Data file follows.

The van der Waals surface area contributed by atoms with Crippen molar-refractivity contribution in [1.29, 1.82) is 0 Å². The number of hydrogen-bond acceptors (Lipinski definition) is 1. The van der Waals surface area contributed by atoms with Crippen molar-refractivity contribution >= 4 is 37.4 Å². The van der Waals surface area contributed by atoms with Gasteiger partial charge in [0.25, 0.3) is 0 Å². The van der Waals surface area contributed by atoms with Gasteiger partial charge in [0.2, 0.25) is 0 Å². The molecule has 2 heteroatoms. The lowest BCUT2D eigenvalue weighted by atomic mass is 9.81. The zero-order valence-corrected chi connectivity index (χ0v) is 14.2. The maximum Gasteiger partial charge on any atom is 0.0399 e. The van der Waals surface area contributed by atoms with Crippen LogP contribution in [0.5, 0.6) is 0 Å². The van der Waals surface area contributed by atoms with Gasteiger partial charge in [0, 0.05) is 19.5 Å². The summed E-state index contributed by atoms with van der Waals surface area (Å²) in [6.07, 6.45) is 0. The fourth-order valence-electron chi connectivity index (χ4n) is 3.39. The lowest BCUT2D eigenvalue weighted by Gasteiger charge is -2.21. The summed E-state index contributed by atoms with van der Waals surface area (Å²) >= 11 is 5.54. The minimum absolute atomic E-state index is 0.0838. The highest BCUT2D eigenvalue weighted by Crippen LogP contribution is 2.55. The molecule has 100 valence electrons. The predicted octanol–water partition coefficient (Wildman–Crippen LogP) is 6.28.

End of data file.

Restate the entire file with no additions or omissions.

The van der Waals surface area contributed by atoms with Crippen molar-refractivity contribution in [1.29, 1.82) is 0 Å². The number of hydrogen-bond acceptors (Lipinski definition) is 1. The van der Waals surface area contributed by atoms with Crippen molar-refractivity contribution >= 4 is 37.4 Å². The van der Waals surface area contributed by atoms with Gasteiger partial charge in [0.25, 0.3) is 0 Å². The van der Waals surface area contributed by atoms with Gasteiger partial charge in [0.2, 0.25) is 0 Å². The molecule has 2 heteroatoms. The lowest BCUT2D eigenvalue weighted by atomic mass is 9.81. The zero-order valence-corrected chi connectivity index (χ0v) is 14.2. The maximum Gasteiger partial charge on any atom is 0.0399 e. The van der Waals surface area contributed by atoms with Crippen LogP contribution in [0.5, 0.6) is 0 Å². The van der Waals surface area contributed by atoms with Gasteiger partial charge in [0, 0.05) is 19.5 Å². The summed E-state index contributed by atoms with van der Waals surface area (Å²) in [6.07, 6.45) is 0. The fourth-order valence-electron chi connectivity index (χ4n) is 3.39. The lowest BCUT2D eigenvalue weighted by Gasteiger charge is -2.21. The summed E-state index contributed by atoms with van der Waals surface area (Å²) >= 11 is 5.54. The minimum absolute atomic E-state index is 0.0838. The highest BCUT2D eigenvalue weighted by Crippen LogP contribution is 2.55. The molecule has 100 valence electrons. The predicted octanol–water partition coefficient (Wildman–Crippen LogP) is 6.28.